Just five applications to import embryonic stem cells for research purposes have been approved by Germany's Robert Koch Institute (RKI) since a strict new law took effect in July of last year—a sign for some that leading German scientists are taking their work to other countries.

Under the new law, researchers wishing to import embryonic stem cells must apply for approval at the RKI, which is similar to the US Centers for Disease Control and Prevention. The applications are then reviewed by the Central Ethics Committee for Stem Cell Research, which represents the fields of biology, ethics, medicine, and theology. The committee then issues a recommendation.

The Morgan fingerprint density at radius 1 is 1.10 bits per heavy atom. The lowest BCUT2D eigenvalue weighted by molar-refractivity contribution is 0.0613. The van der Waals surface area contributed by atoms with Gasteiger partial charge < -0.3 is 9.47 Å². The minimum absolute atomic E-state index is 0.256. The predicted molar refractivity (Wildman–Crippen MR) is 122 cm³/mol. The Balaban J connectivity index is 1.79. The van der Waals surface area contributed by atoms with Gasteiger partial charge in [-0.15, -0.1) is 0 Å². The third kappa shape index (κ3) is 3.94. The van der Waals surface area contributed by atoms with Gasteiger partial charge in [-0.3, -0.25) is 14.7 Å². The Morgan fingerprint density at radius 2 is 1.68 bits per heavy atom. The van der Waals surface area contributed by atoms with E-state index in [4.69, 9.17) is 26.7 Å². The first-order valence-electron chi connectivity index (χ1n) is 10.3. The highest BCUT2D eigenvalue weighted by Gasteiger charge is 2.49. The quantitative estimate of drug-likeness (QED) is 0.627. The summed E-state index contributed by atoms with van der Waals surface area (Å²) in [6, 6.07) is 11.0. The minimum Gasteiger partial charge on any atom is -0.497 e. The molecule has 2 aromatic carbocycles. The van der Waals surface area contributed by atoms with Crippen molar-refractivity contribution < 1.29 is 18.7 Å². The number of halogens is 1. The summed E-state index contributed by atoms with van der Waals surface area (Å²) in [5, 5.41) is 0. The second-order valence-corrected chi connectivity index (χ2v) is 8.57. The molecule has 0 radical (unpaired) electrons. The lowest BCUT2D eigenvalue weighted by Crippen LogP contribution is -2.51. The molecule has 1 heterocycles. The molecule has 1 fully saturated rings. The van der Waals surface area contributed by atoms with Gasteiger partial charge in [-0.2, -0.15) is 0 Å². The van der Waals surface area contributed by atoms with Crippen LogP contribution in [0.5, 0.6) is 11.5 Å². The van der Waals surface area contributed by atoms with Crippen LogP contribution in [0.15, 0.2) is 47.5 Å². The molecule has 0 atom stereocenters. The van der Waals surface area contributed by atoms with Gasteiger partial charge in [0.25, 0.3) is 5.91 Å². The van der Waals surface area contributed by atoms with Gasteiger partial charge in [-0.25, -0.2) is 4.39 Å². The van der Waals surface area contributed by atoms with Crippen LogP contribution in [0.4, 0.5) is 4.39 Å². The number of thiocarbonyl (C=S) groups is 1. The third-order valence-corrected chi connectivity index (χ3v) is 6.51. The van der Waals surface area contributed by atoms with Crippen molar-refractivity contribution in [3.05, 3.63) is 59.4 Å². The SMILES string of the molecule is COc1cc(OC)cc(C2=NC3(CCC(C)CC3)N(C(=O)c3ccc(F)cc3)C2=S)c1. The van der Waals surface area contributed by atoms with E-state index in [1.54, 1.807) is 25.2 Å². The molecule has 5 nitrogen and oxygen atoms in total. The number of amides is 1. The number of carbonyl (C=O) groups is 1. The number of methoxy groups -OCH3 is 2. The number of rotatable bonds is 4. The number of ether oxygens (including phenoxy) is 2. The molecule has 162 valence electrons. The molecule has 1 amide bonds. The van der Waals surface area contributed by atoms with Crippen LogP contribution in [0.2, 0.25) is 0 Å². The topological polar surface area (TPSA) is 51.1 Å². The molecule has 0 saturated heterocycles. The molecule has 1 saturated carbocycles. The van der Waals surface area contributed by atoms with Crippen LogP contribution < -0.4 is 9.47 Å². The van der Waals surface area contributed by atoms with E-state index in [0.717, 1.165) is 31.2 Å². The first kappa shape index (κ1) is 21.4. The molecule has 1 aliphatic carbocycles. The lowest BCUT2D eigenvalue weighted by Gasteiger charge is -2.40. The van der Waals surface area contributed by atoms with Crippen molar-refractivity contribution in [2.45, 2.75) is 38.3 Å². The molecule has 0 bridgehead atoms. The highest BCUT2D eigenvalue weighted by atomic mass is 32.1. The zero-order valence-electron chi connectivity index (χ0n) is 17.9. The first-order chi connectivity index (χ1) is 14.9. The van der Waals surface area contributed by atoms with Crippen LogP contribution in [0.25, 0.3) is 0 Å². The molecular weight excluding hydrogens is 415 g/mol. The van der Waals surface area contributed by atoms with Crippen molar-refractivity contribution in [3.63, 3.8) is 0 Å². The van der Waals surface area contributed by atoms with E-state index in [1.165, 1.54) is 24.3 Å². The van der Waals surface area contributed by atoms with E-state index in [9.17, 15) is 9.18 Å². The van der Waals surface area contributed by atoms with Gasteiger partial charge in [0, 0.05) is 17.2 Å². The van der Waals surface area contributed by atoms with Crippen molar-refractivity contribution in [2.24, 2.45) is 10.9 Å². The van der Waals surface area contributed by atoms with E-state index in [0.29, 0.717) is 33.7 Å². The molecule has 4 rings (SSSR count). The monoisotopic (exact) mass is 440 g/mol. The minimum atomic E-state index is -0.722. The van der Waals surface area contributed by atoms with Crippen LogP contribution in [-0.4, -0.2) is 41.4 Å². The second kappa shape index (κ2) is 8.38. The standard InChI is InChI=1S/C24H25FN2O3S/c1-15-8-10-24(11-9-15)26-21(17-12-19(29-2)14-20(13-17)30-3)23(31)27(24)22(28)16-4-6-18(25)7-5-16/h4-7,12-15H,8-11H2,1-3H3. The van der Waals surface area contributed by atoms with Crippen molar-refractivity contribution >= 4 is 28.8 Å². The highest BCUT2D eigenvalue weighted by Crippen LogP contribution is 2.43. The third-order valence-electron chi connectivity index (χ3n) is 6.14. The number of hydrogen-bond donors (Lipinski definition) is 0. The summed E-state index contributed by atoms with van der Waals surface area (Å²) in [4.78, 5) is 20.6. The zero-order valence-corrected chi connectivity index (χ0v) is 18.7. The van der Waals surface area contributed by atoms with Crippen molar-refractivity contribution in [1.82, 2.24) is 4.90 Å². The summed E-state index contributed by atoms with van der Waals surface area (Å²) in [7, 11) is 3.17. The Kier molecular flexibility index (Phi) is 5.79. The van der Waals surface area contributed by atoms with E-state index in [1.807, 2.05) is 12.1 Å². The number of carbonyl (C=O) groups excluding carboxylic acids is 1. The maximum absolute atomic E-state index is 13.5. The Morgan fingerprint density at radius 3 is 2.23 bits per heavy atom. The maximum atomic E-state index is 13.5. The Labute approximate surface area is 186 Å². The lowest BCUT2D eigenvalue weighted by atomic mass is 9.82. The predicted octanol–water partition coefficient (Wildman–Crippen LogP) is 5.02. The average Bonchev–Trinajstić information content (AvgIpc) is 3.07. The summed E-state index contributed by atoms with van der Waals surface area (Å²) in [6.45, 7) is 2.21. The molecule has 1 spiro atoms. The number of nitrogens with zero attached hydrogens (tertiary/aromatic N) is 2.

Andreas Kurtz, head of Center for Stem Cell Research Authorization at the RKI, told The Scientist that since July of last year, seven applications seeking approval to import embryonic stem cells have been filed. The five applications approved by the Koch Institute also...

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